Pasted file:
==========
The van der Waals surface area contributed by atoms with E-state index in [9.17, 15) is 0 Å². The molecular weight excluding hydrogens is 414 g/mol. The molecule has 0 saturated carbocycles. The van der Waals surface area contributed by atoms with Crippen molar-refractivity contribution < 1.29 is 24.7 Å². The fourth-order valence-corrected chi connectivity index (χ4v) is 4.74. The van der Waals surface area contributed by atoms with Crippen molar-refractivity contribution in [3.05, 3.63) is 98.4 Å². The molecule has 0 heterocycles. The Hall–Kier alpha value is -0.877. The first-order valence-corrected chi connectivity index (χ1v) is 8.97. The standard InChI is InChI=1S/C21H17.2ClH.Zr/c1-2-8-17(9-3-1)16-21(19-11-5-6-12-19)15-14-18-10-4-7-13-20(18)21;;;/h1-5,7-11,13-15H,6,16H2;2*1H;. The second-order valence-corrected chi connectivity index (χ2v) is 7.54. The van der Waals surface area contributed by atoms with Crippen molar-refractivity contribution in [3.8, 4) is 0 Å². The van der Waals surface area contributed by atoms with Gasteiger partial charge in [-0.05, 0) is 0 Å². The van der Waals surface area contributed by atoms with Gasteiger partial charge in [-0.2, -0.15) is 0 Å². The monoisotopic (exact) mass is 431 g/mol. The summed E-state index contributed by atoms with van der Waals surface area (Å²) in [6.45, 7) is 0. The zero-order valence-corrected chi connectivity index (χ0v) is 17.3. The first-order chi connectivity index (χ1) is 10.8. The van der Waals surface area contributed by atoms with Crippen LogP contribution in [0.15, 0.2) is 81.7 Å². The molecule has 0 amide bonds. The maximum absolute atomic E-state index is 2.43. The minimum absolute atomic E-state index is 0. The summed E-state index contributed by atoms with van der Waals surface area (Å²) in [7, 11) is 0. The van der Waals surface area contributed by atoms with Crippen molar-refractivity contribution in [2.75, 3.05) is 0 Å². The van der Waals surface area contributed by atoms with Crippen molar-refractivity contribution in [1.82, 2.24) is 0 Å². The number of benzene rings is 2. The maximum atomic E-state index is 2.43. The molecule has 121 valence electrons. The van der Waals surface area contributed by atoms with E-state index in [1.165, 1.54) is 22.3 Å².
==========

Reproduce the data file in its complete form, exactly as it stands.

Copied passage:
The van der Waals surface area contributed by atoms with E-state index in [9.17, 15) is 0 Å². The molecular weight excluding hydrogens is 414 g/mol. The molecule has 0 saturated carbocycles. The van der Waals surface area contributed by atoms with Crippen molar-refractivity contribution < 1.29 is 24.7 Å². The fourth-order valence-corrected chi connectivity index (χ4v) is 4.74. The van der Waals surface area contributed by atoms with Crippen molar-refractivity contribution in [3.05, 3.63) is 98.4 Å². The molecule has 0 heterocycles. The Hall–Kier alpha value is -0.877. The first-order valence-corrected chi connectivity index (χ1v) is 8.97. The standard InChI is InChI=1S/C21H17.2ClH.Zr/c1-2-8-17(9-3-1)16-21(19-11-5-6-12-19)15-14-18-10-4-7-13-20(18)21;;;/h1-5,7-11,13-15H,6,16H2;2*1H;. The second-order valence-corrected chi connectivity index (χ2v) is 7.54. The van der Waals surface area contributed by atoms with Crippen molar-refractivity contribution in [3.8, 4) is 0 Å². The van der Waals surface area contributed by atoms with Gasteiger partial charge in [-0.05, 0) is 0 Å². The van der Waals surface area contributed by atoms with Gasteiger partial charge in [-0.2, -0.15) is 0 Å². The monoisotopic (exact) mass is 431 g/mol. The summed E-state index contributed by atoms with van der Waals surface area (Å²) in [6.45, 7) is 0. The zero-order valence-corrected chi connectivity index (χ0v) is 17.3. The first-order chi connectivity index (χ1) is 10.8. The van der Waals surface area contributed by atoms with Crippen LogP contribution in [0.15, 0.2) is 81.7 Å². The molecule has 0 amide bonds. The maximum absolute atomic E-state index is 2.43. The minimum absolute atomic E-state index is 0. The summed E-state index contributed by atoms with van der Waals surface area (Å²) in [7, 11) is 0. The van der Waals surface area contributed by atoms with Crippen molar-refractivity contribution in [2.75, 3.05) is 0 Å². The van der Waals surface area contributed by atoms with Crippen molar-refractivity contribution in [1.82, 2.24) is 0 Å². The number of benzene rings is 2. The maximum atomic E-state index is 2.43. The molecule has 121 valence electrons. The van der Waals surface area contributed by atoms with E-state index in [1.165, 1.54) is 22.3 Å².